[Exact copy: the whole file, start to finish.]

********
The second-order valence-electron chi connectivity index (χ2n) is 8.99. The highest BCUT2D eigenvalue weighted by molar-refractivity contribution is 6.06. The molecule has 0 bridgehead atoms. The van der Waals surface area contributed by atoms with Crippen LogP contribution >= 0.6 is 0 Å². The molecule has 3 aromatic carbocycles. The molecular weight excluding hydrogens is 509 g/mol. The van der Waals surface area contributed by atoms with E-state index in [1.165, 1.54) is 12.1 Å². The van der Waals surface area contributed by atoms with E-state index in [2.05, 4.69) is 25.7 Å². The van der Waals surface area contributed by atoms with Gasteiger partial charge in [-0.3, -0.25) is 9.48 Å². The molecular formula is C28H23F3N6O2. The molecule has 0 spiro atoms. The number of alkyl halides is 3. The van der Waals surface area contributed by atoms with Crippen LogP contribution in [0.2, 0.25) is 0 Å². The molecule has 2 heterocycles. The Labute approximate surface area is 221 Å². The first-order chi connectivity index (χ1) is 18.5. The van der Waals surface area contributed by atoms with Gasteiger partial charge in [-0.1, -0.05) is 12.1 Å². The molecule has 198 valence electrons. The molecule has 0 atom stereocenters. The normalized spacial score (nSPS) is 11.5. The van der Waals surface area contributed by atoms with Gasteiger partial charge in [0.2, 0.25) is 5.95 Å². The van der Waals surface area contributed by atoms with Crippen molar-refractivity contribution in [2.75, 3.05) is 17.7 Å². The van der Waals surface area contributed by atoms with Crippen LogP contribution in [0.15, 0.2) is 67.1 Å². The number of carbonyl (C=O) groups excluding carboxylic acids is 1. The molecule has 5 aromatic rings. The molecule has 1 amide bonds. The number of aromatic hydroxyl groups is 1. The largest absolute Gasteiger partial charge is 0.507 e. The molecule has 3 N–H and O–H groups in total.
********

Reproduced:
The second-order valence-electron chi connectivity index (χ2n) is 8.99. The highest BCUT2D eigenvalue weighted by molar-refractivity contribution is 6.06. The molecule has 0 bridgehead atoms. The van der Waals surface area contributed by atoms with Crippen LogP contribution >= 0.6 is 0 Å². The molecule has 3 aromatic carbocycles. The molecular weight excluding hydrogens is 509 g/mol. The van der Waals surface area contributed by atoms with E-state index in [1.165, 1.54) is 12.1 Å². The van der Waals surface area contributed by atoms with E-state index in [2.05, 4.69) is 25.7 Å². The van der Waals surface area contributed by atoms with Gasteiger partial charge in [-0.3, -0.25) is 9.48 Å². The molecular formula is C28H23F3N6O2. The molecule has 0 spiro atoms. The number of alkyl halides is 3. The van der Waals surface area contributed by atoms with Crippen LogP contribution in [0.2, 0.25) is 0 Å². The molecule has 2 heterocycles. The Labute approximate surface area is 221 Å². The first-order chi connectivity index (χ1) is 18.5. The van der Waals surface area contributed by atoms with Gasteiger partial charge in [-0.1, -0.05) is 12.1 Å². The molecule has 198 valence electrons. The molecule has 0 atom stereocenters. The normalized spacial score (nSPS) is 11.5. The van der Waals surface area contributed by atoms with Gasteiger partial charge in [0.2, 0.25) is 5.95 Å². The van der Waals surface area contributed by atoms with Crippen molar-refractivity contribution in [2.75, 3.05) is 17.7 Å². The van der Waals surface area contributed by atoms with Crippen LogP contribution in [0.15, 0.2) is 67.1 Å². The number of carbonyl (C=O) groups excluding carboxylic acids is 1. The molecule has 5 aromatic rings. The molecule has 1 amide bonds. The number of aromatic hydroxyl groups is 1. The largest absolute Gasteiger partial charge is 0.507 e. The molecule has 3 N–H and O–H groups in total.